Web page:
Introducing RETFound, an AI that detects signs of eye disease and Parkinson's disease from retinal images, and self-supervised learning simplifies pre-training

AI that detects diseases using retinal images already exists, but it required training by first labeling a large number of retinal images as ``normal'' or ``not normal.'' The new AI ' RETFound ' performs 'self-supervised learning' similar to the mechanism of ChatGPT, so training in advance will be quite easy.

A foundation model for generalizable disease detection from retinal images | Nature

AI detects eye disease and risk of Parkinson's from retinal images

The retina is the only part of the human body where the capillary network can be directly observed, so examining the retina can tell you about a person's health status.

Scientists are developing a technology using AI to detect signs of disease from retinal images, but this requires labeling retinal images as ``normal'' or ``abnormal.'' Additional training was required.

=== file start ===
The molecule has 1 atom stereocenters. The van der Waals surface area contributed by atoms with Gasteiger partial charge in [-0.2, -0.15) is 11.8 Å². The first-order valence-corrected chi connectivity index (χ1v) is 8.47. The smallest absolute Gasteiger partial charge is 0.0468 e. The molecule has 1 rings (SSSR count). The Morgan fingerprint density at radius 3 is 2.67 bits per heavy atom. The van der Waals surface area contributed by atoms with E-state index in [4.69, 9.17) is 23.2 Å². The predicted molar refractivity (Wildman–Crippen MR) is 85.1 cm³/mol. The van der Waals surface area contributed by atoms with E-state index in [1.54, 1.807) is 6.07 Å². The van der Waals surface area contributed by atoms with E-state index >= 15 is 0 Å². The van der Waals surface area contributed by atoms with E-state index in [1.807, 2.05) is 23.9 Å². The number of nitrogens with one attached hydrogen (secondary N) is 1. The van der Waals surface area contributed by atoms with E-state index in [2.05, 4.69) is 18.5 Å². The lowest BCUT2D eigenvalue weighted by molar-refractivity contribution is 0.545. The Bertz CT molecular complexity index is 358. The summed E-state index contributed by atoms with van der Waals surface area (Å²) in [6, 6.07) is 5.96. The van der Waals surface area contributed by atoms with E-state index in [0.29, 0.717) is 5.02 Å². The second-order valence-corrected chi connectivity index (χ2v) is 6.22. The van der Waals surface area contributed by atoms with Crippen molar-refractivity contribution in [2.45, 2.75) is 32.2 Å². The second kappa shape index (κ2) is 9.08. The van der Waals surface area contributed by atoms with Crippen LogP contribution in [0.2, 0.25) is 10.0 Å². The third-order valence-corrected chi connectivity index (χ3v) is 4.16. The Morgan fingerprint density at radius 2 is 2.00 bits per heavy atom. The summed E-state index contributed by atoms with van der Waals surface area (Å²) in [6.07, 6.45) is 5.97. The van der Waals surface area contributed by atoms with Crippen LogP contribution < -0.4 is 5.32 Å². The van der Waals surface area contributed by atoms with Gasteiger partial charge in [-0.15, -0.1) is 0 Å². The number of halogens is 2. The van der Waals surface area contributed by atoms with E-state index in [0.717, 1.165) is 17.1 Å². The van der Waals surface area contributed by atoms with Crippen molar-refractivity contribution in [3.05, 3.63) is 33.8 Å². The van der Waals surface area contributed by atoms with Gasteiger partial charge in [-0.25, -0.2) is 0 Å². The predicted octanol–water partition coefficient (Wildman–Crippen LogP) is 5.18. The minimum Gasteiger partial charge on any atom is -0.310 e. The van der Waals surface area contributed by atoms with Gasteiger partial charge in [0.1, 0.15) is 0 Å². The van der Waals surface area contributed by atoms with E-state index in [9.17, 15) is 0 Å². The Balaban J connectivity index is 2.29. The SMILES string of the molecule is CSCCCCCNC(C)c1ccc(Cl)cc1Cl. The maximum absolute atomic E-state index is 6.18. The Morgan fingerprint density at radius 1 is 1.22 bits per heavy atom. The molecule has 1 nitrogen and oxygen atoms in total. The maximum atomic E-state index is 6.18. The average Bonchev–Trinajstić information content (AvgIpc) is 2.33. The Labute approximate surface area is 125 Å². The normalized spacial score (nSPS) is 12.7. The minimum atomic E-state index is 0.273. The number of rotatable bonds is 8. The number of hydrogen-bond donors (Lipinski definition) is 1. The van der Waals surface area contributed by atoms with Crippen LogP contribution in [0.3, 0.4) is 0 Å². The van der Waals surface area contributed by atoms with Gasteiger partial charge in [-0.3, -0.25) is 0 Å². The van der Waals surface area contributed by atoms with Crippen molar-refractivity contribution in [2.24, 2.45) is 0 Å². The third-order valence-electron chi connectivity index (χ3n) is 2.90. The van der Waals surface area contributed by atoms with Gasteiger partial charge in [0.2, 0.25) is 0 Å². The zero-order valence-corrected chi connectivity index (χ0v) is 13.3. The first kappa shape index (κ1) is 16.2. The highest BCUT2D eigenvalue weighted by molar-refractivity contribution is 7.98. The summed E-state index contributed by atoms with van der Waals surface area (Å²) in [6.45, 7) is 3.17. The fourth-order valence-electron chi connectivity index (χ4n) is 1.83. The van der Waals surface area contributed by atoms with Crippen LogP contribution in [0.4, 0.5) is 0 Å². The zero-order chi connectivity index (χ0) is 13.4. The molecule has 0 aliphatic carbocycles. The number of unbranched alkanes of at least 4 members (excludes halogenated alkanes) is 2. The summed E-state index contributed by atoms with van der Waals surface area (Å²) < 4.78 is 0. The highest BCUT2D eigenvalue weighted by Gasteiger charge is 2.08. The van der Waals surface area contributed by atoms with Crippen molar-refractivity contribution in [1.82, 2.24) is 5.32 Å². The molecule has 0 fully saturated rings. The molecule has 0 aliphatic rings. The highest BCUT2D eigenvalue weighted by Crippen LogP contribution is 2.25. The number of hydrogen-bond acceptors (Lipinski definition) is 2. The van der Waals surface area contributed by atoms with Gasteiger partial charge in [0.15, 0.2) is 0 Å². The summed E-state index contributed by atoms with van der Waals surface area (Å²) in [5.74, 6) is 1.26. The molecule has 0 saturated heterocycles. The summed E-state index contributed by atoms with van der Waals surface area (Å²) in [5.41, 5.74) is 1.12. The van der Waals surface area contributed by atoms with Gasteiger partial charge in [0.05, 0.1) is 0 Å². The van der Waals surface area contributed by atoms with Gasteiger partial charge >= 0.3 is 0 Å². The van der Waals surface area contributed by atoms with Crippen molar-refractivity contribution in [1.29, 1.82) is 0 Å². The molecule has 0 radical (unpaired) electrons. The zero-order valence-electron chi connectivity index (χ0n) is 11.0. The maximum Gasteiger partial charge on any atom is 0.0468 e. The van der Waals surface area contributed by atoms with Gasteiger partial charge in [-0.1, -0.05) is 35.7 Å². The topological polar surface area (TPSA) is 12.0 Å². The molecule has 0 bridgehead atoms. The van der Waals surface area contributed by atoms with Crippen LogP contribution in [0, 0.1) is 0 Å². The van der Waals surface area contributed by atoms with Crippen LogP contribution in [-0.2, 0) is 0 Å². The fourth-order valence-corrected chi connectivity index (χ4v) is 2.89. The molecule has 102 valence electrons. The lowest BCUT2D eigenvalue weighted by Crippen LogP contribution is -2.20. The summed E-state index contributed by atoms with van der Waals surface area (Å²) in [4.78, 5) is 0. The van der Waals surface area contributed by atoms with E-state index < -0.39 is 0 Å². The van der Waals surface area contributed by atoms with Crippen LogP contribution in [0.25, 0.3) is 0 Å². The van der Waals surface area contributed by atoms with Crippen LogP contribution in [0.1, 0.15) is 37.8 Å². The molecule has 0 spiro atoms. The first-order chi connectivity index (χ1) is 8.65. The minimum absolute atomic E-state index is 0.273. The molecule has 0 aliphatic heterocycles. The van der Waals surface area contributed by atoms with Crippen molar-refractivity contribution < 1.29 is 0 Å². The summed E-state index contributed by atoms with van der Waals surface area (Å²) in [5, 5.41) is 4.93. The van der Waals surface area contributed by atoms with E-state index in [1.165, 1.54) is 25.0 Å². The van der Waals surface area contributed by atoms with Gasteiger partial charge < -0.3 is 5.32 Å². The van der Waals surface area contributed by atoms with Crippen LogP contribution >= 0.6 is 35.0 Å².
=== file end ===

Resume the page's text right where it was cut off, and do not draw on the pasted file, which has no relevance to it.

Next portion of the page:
The newly developed 'RETFound' eliminates the need for labeling by performing self-supervised learning. Self-supervised learning is something that is used in chat AI, such as ChatGPT. In the case of ChatGPT, it predicts the next word from the context of the previous word, using a vast amount of human-generated text as precedent.

Ophthalmologist Pierce Keene, co-author of the paper, trained RETFound on 1.6 million unlabeled retinal images. Through this, RETFound learns 'what the retina should look like'.

Then, by inputting a small number of labeled images, such as ``100 retinal images of people with Parkinson's disease and 100 retinal images of people without Parkinson's disease'', RETFound can detect signs of disease that appear on the retina. He said he was able to learn easily.

RETFound has already shown excellent results in detecting conditions such as diabetic retinitis. Although its performance is lower in predicting systemic diseases such as heart attack, heart failure, stroke, and Parkinson's disease than in diabetic retinitis, it seems to be better than other AIs.

Liu Xiaoxuan, a clinical researcher at the University of Birmingham, commented that RETFound 'removes a major bottleneck for researchers' by first using and training on unlabeled data. 'So far, this is one of the few successful applications of the basic model to medical images,' he said.

in Science, Posted by logc_nt